“Supply and Demand in Disaggregated Keynesian Economies with an Application to the COVID-19 Crisis,” by David Baqaee and Emmanuel Farhi beautifully illustrates how a complex shock like COVID-19, combined with sectoral nominal rigidities, can lead simultaneously to the coexistence of tight and slack labor markets in different sectors. The paper highlights the importance of input-output networks and complementarities in production. …

“Macroeconomic Implications of COVID-19: Can Negative Supply Shocks Cause Demand Shortages?” by Veronica Guerrieri, Guido Lorenzoni, Ludwig Straub, and Ivan Werning explores similar territory. It shows how negative supply shocks can trigger even larger declines in aggregate demand. Both papers illustrate how traditional stimulus policies—such as monetary policy and standard fiscal stimulus—can have muted effects. Instead, transfer policies that offer insurance against sectoral shutdowns can deliver large gains.

“Effective Demand Failures and the Limits of Monetary Stabilization Policy,” by Michael Woodford, builds on the previous two papers by considering, formally, a model of the “circular flow of payments.” Disruptions in this circular flow can lead to a dramatic collapse of effective demand that cannot be remedied with conventional monetary policy, even away from the zero lower bound. As in the Guerrieri et al. paper, Woodford finds an important role for public transfers.

Brexit: Some Early Evidence and Ironies

The UK referendum on Brexit passed back in 2016 (here were my reflections at the time). The British government vacillated for awhile on what the referendum meant, before eventually signing the EU–UK Trade and Cooperation Agreement (TCA) that went into effect starting January 1, 2021. Thus, the evidence on effects of Brexit is quite early, based on five years when nothing had been determined and a little more than a year with both a new treaty and a global pandemic. However, it’s not too soon to start collecting evidence and looking for patterns.

The Centre for Economic Research has produced one of its useful discussions of the evolving evidence in The Economics of Brexit: What Have We Learned?, with nine authors offering readable short overviews of their research, and a summary overview by volume editor Jonathan Portes. At this point, it’s obvious that the gloom-and-doom predictions of immediate disaster didn’t happen, but what did happen offers a number of political ironies. Here, I’ll lean on the overview of the chapters by Portes. He writes:

The TCA, while providing for zero tariffs and quotas on traded goods, contains very few
provisions of any economic significance relating to the mutual recognition of regulatory
standards, regulatory equivalence for services (including financial services), or labour
mobility. Compared to membership of the EU (and of its Single Market and Customs
Union), it therefore implies a major increase in trade barriers and trade costs in goods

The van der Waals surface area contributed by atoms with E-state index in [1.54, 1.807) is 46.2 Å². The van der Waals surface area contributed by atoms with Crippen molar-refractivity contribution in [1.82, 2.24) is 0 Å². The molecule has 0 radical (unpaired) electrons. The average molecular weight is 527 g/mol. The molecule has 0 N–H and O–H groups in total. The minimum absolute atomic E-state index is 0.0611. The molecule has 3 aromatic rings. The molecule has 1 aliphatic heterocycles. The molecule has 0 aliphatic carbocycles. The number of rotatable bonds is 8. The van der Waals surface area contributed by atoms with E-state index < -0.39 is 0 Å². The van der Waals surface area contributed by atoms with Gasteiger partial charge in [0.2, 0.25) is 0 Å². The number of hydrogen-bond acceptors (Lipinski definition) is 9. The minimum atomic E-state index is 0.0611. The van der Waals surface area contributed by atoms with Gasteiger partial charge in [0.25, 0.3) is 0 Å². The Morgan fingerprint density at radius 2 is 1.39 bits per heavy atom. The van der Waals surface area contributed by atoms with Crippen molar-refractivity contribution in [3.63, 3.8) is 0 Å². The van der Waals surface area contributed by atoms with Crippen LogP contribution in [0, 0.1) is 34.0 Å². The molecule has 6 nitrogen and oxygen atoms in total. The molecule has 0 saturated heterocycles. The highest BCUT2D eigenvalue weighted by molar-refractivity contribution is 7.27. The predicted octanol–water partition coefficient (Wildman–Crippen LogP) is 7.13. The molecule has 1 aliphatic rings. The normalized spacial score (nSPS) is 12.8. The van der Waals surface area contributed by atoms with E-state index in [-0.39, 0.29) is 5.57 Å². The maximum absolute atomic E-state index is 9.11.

and services, as well as new restrictions on migration flows.

Concerning trade in goods, a pattern in the research seems to be that while large British firms had the international connections to largely continue their previous patterns of trade, many smaller firms have proved less able to do so.

[T]hey find no evidence of a statistically or economically significant decline in the UK’s trade with the EU relative to the rest of the world prior to the implementation of the TCA. By contrast, the actual introduction of the TCA caused a major shock to UK–EU trade, with a sudden and persistent 25% fall in UK imports from the EU, relative to the rest of the world. There is only a smaller and temporary decline in relative UK exports to the EU, but nevertheless a large and sustained drop in the number of trade relationships between UK exporters and EU importers. This suggests that the introduction of the TCA caused many small UK firms to stop exporting to the EU, but that larger firms were by and large able to absorb any extra costs.

There is some substantial irony here. One of the driving political forces behind Brexit was a sense in many parts of the UK that globalization and the EU were only benefitting London and big business. But as it turns out, London and big business have been able to deal with Brexit just fine.

However, as [Theimo] Fetzer points out, aggregate impacts are not the whole story by any means. His analysis suggests not only that the costs of Brexit are very unevenly distributed, but that, perhaps paradoxically, those areas that voted most heavily for Brexit are the worst affected, while London has escaped largely unscathed, at least so far.

One of the common promises of the pro-Brexit movement was that if the UK could escape Europe’s Common Agricultural Policy, food prices would decline. This prediction doesn’t seem to have come true, either.

Focusing on the food industry, Bakker et al. show that products more reliant on imports from the EU in 2015 saw larger increases in prices than those less reliant on the EU both immediately after the 2019 election – when it was confirmed that the UK would leave the Single Market and Customs Union – and the implementation of the TCA in January 2021.